By Jeff Pfeiffer
“I’ve been heavily approached about reality shows for the last couple of years,” Tyrese Gibson tells me at the start of our interview, “[but] I purposely stayed away from it. I don’t want to be a part of ‘baboon TV.’ I want to be a part of TV that’s really going to shed some light on some serious issues and really highlight the heroes of our generation.”
The singer/actor/model (and now digital comic-book creator) has found that opportunity. It’s the new reality series First In, premiering tonight on BET and airing Wednesdays, which Gibson co-executive produces and narrates. The show dramatically captures the daily lives of the firefighters and paramedics of the Compton Fire Department — both on the job and at home. The city of Compton, in south-central Los Angeles, has its own unique challenges for someone working as a first responder there. With a high concentration of gangs and related violence in the area, that may not only raise the number of potential victims that the department will have to assist — Gibson notes that the Compton department gets 10,000 ER calls per year, compared to most departments, which may have around 4,000 — but it can also put those very workers in danger themselves.
“The firemen and the ambulance tend to show up to a lot of the scenes of crimes before the police even get there,” says Gibson. “… Anybody can start shooting at any given moment while [first responders] are on the scene trying to help somebody else that’s shot. It gets dangerous.”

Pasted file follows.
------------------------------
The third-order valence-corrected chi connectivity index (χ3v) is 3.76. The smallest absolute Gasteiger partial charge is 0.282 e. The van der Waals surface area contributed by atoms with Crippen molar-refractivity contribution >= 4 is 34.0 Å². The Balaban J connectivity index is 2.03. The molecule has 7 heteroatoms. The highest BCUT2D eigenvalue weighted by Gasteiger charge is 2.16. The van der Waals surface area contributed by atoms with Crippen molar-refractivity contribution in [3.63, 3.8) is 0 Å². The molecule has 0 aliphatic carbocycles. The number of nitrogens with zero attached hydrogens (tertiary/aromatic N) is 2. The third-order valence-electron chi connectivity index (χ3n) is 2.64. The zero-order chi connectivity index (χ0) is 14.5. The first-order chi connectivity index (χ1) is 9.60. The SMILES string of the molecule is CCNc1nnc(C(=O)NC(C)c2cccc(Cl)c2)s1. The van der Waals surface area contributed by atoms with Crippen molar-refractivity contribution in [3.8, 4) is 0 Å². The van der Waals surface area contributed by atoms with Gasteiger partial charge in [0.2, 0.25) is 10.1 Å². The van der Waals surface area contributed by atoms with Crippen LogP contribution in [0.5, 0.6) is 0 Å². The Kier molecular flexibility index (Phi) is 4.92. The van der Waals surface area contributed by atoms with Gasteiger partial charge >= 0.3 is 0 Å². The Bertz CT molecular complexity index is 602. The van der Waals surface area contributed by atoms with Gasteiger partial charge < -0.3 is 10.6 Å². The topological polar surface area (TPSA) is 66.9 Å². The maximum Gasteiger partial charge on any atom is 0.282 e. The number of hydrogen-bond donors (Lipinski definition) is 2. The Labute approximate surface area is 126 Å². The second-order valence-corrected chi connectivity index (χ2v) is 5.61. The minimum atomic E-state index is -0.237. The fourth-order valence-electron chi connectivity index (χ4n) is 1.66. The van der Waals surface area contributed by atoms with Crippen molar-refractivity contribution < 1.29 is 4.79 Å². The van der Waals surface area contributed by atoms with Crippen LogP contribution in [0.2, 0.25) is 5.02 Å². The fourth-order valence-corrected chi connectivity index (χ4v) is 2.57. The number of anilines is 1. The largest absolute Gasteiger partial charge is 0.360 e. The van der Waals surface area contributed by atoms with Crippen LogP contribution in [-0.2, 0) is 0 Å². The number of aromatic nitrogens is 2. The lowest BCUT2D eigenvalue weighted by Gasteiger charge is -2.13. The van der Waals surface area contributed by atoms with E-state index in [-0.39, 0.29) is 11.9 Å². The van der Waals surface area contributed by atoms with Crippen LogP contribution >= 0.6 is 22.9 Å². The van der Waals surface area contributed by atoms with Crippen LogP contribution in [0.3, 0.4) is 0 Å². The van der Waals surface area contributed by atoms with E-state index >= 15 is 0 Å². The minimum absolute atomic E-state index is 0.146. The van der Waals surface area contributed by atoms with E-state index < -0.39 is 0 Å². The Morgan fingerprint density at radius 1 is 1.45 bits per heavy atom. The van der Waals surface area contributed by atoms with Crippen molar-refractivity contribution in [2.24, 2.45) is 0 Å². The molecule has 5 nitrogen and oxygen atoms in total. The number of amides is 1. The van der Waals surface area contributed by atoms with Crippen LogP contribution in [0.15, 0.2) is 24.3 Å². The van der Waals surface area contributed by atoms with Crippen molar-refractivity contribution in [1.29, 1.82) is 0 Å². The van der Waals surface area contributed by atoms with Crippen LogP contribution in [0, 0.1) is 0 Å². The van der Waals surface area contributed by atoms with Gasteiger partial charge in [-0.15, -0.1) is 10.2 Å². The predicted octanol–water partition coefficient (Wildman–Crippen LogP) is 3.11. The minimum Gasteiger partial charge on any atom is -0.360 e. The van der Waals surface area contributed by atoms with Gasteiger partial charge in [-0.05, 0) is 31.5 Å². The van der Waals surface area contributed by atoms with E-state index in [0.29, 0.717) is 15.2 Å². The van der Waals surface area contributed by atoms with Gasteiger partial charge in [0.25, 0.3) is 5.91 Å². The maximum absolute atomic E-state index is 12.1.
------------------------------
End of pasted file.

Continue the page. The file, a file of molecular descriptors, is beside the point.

But while this aspect of Compton and cities like it tend to be given most of the press, Gibson jumped at the chance to get involved with this series because it does not only focus on such negative elements.
“I went into it with a more positive thought,” he says. “We specifically didn’t want the show to be heavily focused on gang violence, even though it’s going on. We wanted to show firemen putting out fires, we wanted to show firemen with the Jaws of Life saving lives in accidents, we wanted to show them saving kids who may have had slip-and-fall accidents. … There’s negative stuff going on over here every day, and whether it’s on camera or not really doesn’t matter — it’s still going on. So when you’ve got the Schwarzeneggers and the local politicians and all these folks that are overseeing these communities, I’m like, listen. I feel like there’s so much more that can be done to eradicate these problems. Obviously negative things always get more light than positive things, so I just wanted to shed some light on what’s really going on in the city of Compton. There’s a lot of positive things going on … Best Buy is out there now, Toys R Us, and a lot of real mainstream companies have now built in Compton. And there’s also a bunch of community activists and leaders who are working every single day to make Compton a much more comfortable place to live.”
Key to enhancing the quality of life in Compton are the emergency responders featured in First In. Among them are Marcel Melanson, Deputy Chief (and one of the youngest battalion chiefs in the nation); Jerome Goodall, ambulance operator; Shon Halverson (“Halvo”), firefighter; Danny Salazar, firefighter; and Marcus Wilson, probationary firefighter.
“The access that we got [to the department] was unprecedented,” Gibson says. “We got to the real grass roots, nitty-gritty. They let us all the way in.”
Because of the nature of the show, we don’t get all the way in to their lives immediately as viewers, which is good. We get to start to know them personally only in brief snippets, as they are often called away to duty in their very busy city. It’s a good idea for producers to have made this a half-hour series. The short, quick amount of time we spend with these workers really drives home the almost constant tension they are under, and how they can be called away at any minute from any personal time. It’s particularly easy to sympathize with Marcel, who can barely get in a phone conversation with his wife and children before another call comes in. Already from the first two episodes it appears his job may be taking a toll as he struggles to find a way of holding his family together as smoothly as he runs his department.